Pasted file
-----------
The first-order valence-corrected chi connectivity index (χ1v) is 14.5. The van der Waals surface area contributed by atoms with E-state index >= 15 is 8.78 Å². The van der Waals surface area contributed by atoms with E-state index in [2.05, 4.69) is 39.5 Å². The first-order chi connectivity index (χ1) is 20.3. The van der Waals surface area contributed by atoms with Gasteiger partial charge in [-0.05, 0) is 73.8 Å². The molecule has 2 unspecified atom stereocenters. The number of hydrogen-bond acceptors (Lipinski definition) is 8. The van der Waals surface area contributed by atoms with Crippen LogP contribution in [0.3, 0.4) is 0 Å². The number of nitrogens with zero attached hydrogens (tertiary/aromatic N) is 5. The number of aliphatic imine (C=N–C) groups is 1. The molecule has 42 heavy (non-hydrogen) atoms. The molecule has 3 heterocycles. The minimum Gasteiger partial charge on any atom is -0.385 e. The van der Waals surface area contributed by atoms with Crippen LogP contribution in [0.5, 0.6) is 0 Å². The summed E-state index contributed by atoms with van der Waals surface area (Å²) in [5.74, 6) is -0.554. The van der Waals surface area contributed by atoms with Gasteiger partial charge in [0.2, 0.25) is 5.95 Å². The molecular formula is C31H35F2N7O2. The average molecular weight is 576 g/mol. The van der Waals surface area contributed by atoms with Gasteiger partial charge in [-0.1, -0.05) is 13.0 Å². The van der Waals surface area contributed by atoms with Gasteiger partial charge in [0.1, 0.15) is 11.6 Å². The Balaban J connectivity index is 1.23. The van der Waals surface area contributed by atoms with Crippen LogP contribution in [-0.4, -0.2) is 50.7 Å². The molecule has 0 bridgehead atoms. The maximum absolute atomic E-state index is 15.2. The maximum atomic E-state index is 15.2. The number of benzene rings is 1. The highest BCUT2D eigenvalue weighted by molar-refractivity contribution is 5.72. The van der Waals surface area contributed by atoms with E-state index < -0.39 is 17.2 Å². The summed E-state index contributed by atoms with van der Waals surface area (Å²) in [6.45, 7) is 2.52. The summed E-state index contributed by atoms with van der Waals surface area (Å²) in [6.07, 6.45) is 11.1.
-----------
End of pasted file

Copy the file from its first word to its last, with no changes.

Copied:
The first-order valence-corrected chi connectivity index (χ1v) is 14.5. The van der Waals surface area contributed by atoms with E-state index >= 15 is 8.78 Å². The van der Waals surface area contributed by atoms with E-state index in [2.05, 4.69) is 39.5 Å². The first-order chi connectivity index (χ1) is 20.3. The van der Waals surface area contributed by atoms with Gasteiger partial charge in [-0.05, 0) is 73.8 Å². The molecule has 2 unspecified atom stereocenters. The number of hydrogen-bond acceptors (Lipinski definition) is 8. The van der Waals surface area contributed by atoms with Crippen LogP contribution in [0.3, 0.4) is 0 Å². The number of nitrogens with zero attached hydrogens (tertiary/aromatic N) is 5. The number of aliphatic imine (C=N–C) groups is 1. The molecule has 42 heavy (non-hydrogen) atoms. The molecule has 3 heterocycles. The minimum Gasteiger partial charge on any atom is -0.385 e. The van der Waals surface area contributed by atoms with Crippen LogP contribution in [0.5, 0.6) is 0 Å². The summed E-state index contributed by atoms with van der Waals surface area (Å²) in [5.74, 6) is -0.554. The van der Waals surface area contributed by atoms with Gasteiger partial charge in [0.2, 0.25) is 5.95 Å². The molecular formula is C31H35F2N7O2. The average molecular weight is 576 g/mol. The van der Waals surface area contributed by atoms with Gasteiger partial charge in [-0.1, -0.05) is 13.0 Å². The van der Waals surface area contributed by atoms with Gasteiger partial charge in [0.1, 0.15) is 11.6 Å². The Balaban J connectivity index is 1.23. The van der Waals surface area contributed by atoms with Crippen LogP contribution in [-0.4, -0.2) is 50.7 Å². The molecule has 0 bridgehead atoms. The maximum absolute atomic E-state index is 15.2. The maximum atomic E-state index is 15.2. The number of benzene rings is 1. The highest BCUT2D eigenvalue weighted by molar-refractivity contribution is 5.72. The van der Waals surface area contributed by atoms with E-state index < -0.39 is 17.2 Å². The summed E-state index contributed by atoms with van der Waals surface area (Å²) in [6.45, 7) is 2.52. The summed E-state index contributed by atoms with van der Waals surface area (Å²) in [6.07, 6.45) is 11.1.